Skip to main content

Wicked Saints

Review

Wicked Saints

Nadezhda Lapteva (Nadya), an orphan from Kalyazin, and Serefin Meleski, the High Prince and war general of Tranavia, are enemies on opposite sides of a long war fueled by magic and religion. Serefin and Nadya cross paths when the Tranavians attack the monastery Nadya grew up at. Fleeing for her life, Nadya finds herself a part of an unconventional group planning to remove the King of Tranavia from power. Told from both points of view, WICKED SAINTS is a highly anticipated 2019 fantasy novel.

 

I am so glad I decided to read WICKED SAINTS because it met my expectations and surprised me greatly along the way. By far, my favorite part of the book is the breathtaking world building. Emily Duncan has crafted a beautiful and brutal world and magic system. The focus on religious conflict is also fascinating and at the core of Nadya’s motivation. Fantasy books are typically hit or miss for me, but I was absolutely enthralled by the cutthroat war and relationships in this book. While the book feels a little bit slow in the beginning, most of the story is building up to the action-packed finale. I have not read anything quite like it recently, and I enjoyed the unpredictable ride it takes readers on.

 

Nadya is stuck in a world at war, and she is gifted with abilities from the gods that will save her country. Her power brings a level of responsibility that weighs her down. From the beginning, her view of the world is thrown off balance, and it feels like every chapter brings a striking revelation or plot twist. I was continually impressed with Nadya’s ability to persist and trust new characters when necessary to reach her goals. Malachiasz is also an important character and Tranavian who is caught between many identities that he struggles with. As a sort of antihero, he always intrigued me and revealed more about the darkness of this world. Nadya is a cleric, blessed by the gods, while Malazhiasz is a blood mage, a heretic according to Nadya and her people.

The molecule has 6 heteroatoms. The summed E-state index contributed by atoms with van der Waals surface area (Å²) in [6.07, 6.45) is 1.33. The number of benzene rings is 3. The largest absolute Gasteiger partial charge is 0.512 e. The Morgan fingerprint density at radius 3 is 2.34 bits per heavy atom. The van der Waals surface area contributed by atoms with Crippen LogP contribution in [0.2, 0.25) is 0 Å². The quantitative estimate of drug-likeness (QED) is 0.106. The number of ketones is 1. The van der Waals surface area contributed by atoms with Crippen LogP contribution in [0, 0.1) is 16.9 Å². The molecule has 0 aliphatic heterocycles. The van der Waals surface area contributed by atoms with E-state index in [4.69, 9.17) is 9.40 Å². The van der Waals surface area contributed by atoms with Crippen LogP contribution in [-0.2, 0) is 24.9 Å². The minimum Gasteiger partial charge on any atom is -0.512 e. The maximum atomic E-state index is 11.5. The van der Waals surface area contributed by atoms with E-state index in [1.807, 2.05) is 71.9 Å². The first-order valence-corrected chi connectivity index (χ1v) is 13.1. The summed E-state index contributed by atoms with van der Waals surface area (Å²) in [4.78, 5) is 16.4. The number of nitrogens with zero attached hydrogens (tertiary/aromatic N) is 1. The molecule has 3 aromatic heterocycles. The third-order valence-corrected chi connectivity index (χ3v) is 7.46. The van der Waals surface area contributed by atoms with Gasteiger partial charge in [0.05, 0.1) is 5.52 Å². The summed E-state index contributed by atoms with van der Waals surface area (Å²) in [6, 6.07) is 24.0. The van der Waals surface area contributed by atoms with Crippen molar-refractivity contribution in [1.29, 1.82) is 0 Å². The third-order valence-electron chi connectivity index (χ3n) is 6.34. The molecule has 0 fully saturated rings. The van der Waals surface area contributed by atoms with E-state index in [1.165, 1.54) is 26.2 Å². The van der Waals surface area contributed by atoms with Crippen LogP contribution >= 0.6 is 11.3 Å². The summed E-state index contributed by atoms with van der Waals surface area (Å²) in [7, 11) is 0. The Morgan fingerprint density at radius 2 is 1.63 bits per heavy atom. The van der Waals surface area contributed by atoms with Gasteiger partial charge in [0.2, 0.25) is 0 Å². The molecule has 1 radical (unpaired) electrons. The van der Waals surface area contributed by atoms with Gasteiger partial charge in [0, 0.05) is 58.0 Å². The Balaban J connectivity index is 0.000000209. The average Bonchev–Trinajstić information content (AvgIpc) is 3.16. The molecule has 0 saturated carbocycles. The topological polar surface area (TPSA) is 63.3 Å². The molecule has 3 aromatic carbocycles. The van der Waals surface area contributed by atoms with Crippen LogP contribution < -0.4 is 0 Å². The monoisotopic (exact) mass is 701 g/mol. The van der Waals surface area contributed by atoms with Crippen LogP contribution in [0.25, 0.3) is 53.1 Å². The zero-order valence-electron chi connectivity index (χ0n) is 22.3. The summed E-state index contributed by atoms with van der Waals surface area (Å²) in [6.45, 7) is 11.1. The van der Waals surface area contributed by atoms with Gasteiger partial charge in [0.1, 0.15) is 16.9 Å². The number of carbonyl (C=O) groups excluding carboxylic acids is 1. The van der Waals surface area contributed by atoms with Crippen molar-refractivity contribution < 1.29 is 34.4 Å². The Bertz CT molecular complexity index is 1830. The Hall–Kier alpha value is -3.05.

There is so much more I want to know about this world and these characters, and I cannot wait for all of my questions to be answered in the next books. Duncan created a complicated world and expansive cast of characters that I hope are fully explored in the rest of the trilogy. I wish readers knew more about the side characters in the book, who I think could have been the stars of the book if we knew a little bit more about them. Parijahan and Rashid are one example and were very supportive of Nadya, but not much is really known about their motivation. Ostyia and Kacper are heavily involved in Serefin’s life, but not much is known about their histories either. I would also like to hear more about Nadya’s companions at the monastery who were only at the beginning of this story like Anna and Kostya. Hopefully, in book two and three all of these characters will be expanded upon. At the beginning of the story, Nadya is ripped from the monastery she has grown up in all of her life, so readers know little about her experiences growing up there.

I highly recommend WICKED SAINTS to fantasy readers. Emily Duncan’s writing style reminds me of Leigh Bardugo’s. If you enjoyed the setting of Grisha Trilogy and the characters of SIX OF CROWS, I believe you will enjoy WICKED SAINTS. Duncan’s debut novel is perfect for readers looking for intrigue, dark magic and betrayal on every page.

Reviewed by Grace P. on April 11, 2019

Wicked Saints
by Emily A. Duncan

  • Publication Date: April 2, 2019
  • Genres: Fantasy, Fiction, Young Adult 13+
  • Hardcover: 400 pages
  • Publisher: Wednesday Books
  • ISBN-10: 1250195667
  • ISBN-13: 9781250195661